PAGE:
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CLEAR, which lets you cut the line at airport security, has been around for years. However, it hasn’t been available at most airports I frequent. CLEAR recently started operations at LAX, which I fly in and out of pretty often, so I decided to take the dive and finally register. If nothing else, I thought it was worth doing so in order to be able to report back to you guys.
In this post I wanted to share the basics of CLEAR, where it’s available, how much it costs, my experience registering, and my initial thoughts.
What is CLEAR?
Essentially CLEAR lets you bypass the ID check at many airports around the country. Instead of lining up to have your ID checked in the regular line or Pre-Check line, you go to the CLEAR line, your biometric data is taken, and then you’re escorted past the ID checker and to the main line. With TSA Pre-Check lines often being longer than the regular lines nowadays, this lets you skip to the front of even that line.
CLEAR isn’t owned by the government, but rather is operated in cooperation with the TSA. Essentially the TSA trusts CLEAR to only let the correct people to the actual security checkpoint using their approved system.
What airports have CLEAR?
As of now the following airports have CLEAR (there are nearly two dozen of them):
How expensive is CLEAR?
The normal cost to join CLEAR is $179 per year. If you’re a member you can refer others, and when you do, they get an additional two free months, and you get an additional two free months. So it ends up really costing $179 for 14 months.
However, that’s not how you should sign-up. CLEAR has a special partnership with Delta:
- Just for being a Delta SkyMiles member you get your membership fee reduced to $99 (even without status or anything)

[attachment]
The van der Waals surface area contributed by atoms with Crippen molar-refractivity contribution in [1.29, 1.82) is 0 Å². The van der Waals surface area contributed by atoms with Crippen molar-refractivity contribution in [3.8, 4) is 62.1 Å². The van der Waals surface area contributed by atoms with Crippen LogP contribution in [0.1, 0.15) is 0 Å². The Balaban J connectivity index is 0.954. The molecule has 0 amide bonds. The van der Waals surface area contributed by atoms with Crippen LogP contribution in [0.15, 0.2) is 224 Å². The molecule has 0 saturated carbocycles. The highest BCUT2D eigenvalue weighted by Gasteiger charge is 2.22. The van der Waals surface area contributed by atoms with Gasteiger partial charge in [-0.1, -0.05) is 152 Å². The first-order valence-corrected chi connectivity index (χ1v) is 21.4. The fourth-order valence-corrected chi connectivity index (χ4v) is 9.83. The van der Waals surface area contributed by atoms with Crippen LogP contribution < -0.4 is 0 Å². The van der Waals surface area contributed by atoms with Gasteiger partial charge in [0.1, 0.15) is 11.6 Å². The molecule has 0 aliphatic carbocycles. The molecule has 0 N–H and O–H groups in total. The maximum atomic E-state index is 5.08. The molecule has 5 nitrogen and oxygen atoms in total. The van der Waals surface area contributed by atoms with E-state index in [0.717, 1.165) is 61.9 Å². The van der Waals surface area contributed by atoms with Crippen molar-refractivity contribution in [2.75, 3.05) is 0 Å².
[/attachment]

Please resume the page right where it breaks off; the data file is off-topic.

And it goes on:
- If you’re a Delta SkyMiles elite member, your membership fee is reduced to $79
- If you have a co-branded Delta credit card, like the Gold Delta SkyMiles® Credit Card from American Express, Gold Delta SkyMiles® Business Credit Card from American Express, or Platinum Delta SkyMiles® Business Credit Card from American Express, your membership fee is reduced to $79
- If you’re a Delta Diamond Medallion member, you get a free membership
Anyone can sign-up for a free SkyMiles account, so at most you should be paying $99 per year for a CLEAR membership. To take advantage is this special CLEAR pricing for Delta, follow this link, where you’ll be prompted to enter your SkyMiles number to unlock the special pricing.
Regardless of which plan you go with, you can add a family member for $50. This is available to one “family member” 18 or older who lives at the same address.
My experience enrolling in CLEAR — the online experience
This is significantly easier than signing up for TSA Pre-Check, Global Entry, etc. The entire process takes less than five minutes online, and then five minutes in person at the airport.
To start the application process you fill out three pages online. On the first page you’ll be asked to enter your name, email address, zip code, and Delta SkyMiles number.